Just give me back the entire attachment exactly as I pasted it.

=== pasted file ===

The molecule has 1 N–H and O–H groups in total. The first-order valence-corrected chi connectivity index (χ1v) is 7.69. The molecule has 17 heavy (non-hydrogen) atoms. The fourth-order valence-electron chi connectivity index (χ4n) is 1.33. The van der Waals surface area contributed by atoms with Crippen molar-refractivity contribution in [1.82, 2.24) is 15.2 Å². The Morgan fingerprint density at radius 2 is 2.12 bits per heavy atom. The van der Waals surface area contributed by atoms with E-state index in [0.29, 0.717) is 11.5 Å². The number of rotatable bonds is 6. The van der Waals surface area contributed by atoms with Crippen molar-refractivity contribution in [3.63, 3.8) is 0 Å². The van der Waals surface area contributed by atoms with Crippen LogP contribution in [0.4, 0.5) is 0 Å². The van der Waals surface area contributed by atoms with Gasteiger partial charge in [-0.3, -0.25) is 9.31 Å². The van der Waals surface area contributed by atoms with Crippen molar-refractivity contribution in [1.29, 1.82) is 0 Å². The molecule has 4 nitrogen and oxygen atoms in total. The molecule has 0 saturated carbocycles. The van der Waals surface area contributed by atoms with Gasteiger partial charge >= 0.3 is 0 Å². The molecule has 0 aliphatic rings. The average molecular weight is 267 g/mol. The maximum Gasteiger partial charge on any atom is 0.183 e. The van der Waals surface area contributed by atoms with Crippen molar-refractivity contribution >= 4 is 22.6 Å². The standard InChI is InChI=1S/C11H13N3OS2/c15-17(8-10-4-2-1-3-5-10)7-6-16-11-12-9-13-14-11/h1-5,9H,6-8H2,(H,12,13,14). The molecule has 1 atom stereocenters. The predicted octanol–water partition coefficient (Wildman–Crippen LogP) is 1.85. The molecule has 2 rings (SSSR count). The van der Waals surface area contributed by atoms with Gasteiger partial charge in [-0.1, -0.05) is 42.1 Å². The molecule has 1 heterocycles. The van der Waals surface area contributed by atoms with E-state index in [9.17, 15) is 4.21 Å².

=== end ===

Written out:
The molecule has 1 N–H and O–H groups in total. The first-order valence-corrected chi connectivity index (χ1v) is 7.69. The molecule has 17 heavy (non-hydrogen) atoms. The fourth-order valence-electron chi connectivity index (χ4n) is 1.33. The van der Waals surface area contributed by atoms with Crippen molar-refractivity contribution in [1.82, 2.24) is 15.2 Å². The Morgan fingerprint density at radius 2 is 2.12 bits per heavy atom. The van der Waals surface area contributed by atoms with E-state index in [0.29, 0.717) is 11.5 Å². The number of rotatable bonds is 6. The van der Waals surface area contributed by atoms with Crippen molar-refractivity contribution in [3.63, 3.8) is 0 Å². The van der Waals surface area contributed by atoms with Crippen LogP contribution in [0.4, 0.5) is 0 Å². The van der Waals surface area contributed by atoms with Gasteiger partial charge in [-0.3, -0.25) is 9.31 Å². The van der Waals surface area contributed by atoms with Crippen molar-refractivity contribution in [1.29, 1.82) is 0 Å². The molecule has 4 nitrogen and oxygen atoms in total. The molecule has 0 saturated carbocycles. The van der Waals surface area contributed by atoms with Gasteiger partial charge >= 0.3 is 0 Å². The molecule has 0 aliphatic rings. The average molecular weight is 267 g/mol. The maximum Gasteiger partial charge on any atom is 0.183 e. The van der Waals surface area contributed by atoms with Crippen molar-refractivity contribution >= 4 is 22.6 Å². The standard InChI is InChI=1S/C11H13N3OS2/c15-17(8-10-4-2-1-3-5-10)7-6-16-11-12-9-13-14-11/h1-5,9H,6-8H2,(H,12,13,14). The molecule has 1 atom stereocenters. The predicted octanol–water partition coefficient (Wildman–Crippen LogP) is 1.85. The molecule has 2 rings (SSSR count). The van der Waals surface area contributed by atoms with Gasteiger partial charge in [-0.1, -0.05) is 42.1 Å². The molecule has 1 heterocycles. The van der Waals surface area contributed by atoms with E-state index in [9.17, 15) is 4.21 Å².